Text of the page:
A variety of conditions, from pneumonia to lung cancer, could cause chest pain and a cough. Some conditions may improve on their own, while others will need medical treatment.

A simple cough may be caused by the common cold, throat irritation, or allergies.

People may also develop chest pain with their cough, which could occur due to conditions that affect the lungs, like acute bronchitis and pneumonia.

To help you narrow down the exact cause, check out this list of 11 possible causes of chest pain and coughing.

When to get immediate medical attention

If you experience sudden, severe, and sharp chest pain, it’s important to get immediate medical attention. This may be a sign of a heart attack.

Other symptoms of a heart attack may include:

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Bronchitis, also referred to as a chest cold, occurs when the tubes that carry air from your trachea into your lungs become inflamed and filled with mucus.

Irritation of your bronchial tubes may cause repeated bouts of coughing. Your cough may initially be dry, then become productive. A “productive” cough means it produces mucus. This is the most common bronchitis symptom.

Acute bronchitis is temporary. Symptoms may last between 10 days and 3 weeks.

Pneumonia is an infection of the air sacs in your lungs. The infection could be bacterial, viral, or fungal.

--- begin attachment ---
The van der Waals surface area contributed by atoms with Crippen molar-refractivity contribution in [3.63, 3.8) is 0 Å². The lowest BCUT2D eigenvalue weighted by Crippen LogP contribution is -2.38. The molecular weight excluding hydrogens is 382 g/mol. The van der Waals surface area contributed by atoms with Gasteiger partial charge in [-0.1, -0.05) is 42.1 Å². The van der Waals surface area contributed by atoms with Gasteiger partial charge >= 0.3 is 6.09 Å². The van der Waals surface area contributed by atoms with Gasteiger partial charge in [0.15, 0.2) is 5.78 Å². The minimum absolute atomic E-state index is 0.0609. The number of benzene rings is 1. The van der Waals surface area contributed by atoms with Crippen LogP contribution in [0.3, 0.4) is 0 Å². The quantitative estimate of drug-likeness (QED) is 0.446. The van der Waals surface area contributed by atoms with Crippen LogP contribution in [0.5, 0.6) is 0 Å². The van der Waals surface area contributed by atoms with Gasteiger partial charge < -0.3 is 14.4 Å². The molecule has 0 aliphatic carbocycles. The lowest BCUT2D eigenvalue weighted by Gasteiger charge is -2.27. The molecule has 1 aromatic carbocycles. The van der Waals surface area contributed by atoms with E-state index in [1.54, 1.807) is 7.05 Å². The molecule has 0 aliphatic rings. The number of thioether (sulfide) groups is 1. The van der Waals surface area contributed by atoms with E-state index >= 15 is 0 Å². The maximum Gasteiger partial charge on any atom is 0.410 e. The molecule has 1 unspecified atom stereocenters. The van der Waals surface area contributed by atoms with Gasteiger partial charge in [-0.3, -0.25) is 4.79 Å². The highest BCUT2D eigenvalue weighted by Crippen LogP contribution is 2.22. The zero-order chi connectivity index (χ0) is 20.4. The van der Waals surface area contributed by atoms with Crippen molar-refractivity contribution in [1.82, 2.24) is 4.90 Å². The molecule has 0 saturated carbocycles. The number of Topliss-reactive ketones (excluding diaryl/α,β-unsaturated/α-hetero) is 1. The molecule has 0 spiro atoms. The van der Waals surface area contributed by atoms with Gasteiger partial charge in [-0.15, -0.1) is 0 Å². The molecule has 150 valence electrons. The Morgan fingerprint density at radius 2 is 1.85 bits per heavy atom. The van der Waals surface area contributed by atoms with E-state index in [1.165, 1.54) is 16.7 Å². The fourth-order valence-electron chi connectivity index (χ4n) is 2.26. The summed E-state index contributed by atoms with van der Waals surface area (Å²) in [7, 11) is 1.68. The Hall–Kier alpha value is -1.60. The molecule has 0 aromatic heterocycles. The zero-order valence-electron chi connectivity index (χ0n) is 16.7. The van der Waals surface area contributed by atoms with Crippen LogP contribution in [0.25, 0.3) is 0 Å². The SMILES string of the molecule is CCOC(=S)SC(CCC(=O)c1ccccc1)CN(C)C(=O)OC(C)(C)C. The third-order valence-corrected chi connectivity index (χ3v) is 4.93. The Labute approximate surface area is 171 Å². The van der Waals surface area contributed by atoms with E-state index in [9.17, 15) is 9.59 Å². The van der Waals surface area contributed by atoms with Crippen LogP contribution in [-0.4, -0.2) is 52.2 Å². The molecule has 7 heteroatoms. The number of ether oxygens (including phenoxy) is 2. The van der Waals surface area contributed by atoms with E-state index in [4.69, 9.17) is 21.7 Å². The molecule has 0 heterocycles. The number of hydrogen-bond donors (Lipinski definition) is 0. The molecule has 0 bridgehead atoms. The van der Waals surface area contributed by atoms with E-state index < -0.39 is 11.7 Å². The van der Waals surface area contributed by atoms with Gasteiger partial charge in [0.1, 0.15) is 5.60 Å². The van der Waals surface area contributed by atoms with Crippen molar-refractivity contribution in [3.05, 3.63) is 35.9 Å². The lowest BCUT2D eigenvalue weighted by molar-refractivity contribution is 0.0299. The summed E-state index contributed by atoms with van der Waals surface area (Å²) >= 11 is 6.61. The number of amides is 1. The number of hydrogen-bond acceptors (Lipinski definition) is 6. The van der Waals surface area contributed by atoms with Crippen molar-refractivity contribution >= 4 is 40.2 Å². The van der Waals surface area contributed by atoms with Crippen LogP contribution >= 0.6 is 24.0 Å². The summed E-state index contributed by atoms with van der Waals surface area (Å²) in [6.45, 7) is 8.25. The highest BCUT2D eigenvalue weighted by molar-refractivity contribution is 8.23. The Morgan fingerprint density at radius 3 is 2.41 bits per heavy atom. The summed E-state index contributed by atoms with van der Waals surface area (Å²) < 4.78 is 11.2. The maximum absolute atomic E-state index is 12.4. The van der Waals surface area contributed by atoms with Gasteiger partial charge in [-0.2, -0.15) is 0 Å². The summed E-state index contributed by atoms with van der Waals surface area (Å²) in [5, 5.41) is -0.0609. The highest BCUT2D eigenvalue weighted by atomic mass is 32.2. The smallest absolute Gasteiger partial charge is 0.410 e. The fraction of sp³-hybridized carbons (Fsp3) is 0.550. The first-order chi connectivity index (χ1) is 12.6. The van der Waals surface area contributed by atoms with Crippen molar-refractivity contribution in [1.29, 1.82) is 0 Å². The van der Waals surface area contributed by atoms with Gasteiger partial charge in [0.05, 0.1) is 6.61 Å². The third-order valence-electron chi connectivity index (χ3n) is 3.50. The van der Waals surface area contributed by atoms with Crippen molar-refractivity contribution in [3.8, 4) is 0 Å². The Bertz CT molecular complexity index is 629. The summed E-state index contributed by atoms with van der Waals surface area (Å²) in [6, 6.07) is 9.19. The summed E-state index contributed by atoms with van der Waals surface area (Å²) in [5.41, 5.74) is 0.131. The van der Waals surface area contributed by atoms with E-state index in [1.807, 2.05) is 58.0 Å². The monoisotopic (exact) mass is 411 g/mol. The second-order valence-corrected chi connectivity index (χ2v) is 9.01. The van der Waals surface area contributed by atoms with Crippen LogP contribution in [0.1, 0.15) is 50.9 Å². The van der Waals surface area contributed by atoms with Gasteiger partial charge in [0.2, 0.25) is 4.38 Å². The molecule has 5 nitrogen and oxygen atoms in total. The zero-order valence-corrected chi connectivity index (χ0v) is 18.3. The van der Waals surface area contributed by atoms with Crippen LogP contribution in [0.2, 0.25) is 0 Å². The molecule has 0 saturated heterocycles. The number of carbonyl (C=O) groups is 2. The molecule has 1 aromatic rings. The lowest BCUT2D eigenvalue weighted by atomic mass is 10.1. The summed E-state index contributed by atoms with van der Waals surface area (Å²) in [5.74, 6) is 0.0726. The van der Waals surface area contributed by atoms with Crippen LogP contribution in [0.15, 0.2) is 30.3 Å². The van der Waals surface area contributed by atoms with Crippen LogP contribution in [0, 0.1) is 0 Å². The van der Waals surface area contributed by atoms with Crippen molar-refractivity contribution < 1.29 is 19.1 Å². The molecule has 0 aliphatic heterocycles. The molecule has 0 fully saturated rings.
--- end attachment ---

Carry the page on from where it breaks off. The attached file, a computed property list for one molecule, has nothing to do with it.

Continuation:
Pneumonia leads to increased pus and fluid in the lungs, which may trigger coughing. Persistent coughing, in turn, might cause chest pain.

Other symptoms of pneumonia include:

It’s important to contact a doctor if you think you may have pneumonia. If left untreated, it could lead to sepsis and respiratory failure.

The pleura is the tissue that lines the outside of your lungs and inside of your chest cavity.

According to experts, three main types of pleural disorders may cause coughing and chest pain:

These disorders may be caused by:

Inflammation or fluid buildup may cause difficulty breathing and chest pain that worsens when you breathe, sneeze, or cough.

Pericarditis occurs when the sac-like tissue covering your heart, called the pericardium, becomes inflamed. It’s usually caused by a virus, but may also be caused by a bacterial infection or another disease.

A common symptom is a sudden sharp pain in the middle of the chest. This may be mistaken for a heart attack. If you experience this, get immediate medical attention.

Other symptoms could also include:

  • cough
  • fever
  • fatigue
  • difficulty breathing

Acute pericarditis may last between 1 and 3 weeks, while chronic pericarditis could last longer than 3 months.

The flu is a contagious respiratory condition that may trigger a dry, persistent cough. This may progressively become more painful and uncomfortable, leading to chest discomfort.

Other symptoms may include:

A flu-related cough may last up to 2 weeks. Chest discomfort tends to improve once the cough lessens.

Chronic obstructive pulmonary disease (COPD) is an umbrella term to describe progressive, chronic lung diseases. It includes emphysema, chronic bronchitis, and refractory asthma.

Early symptoms may include shortness of breath and a mild, recurrent cough.

As the inflammation in the lungs increases, your symptoms may worsen. This may result in a chronic cough, increased mucus production, and chest tightness.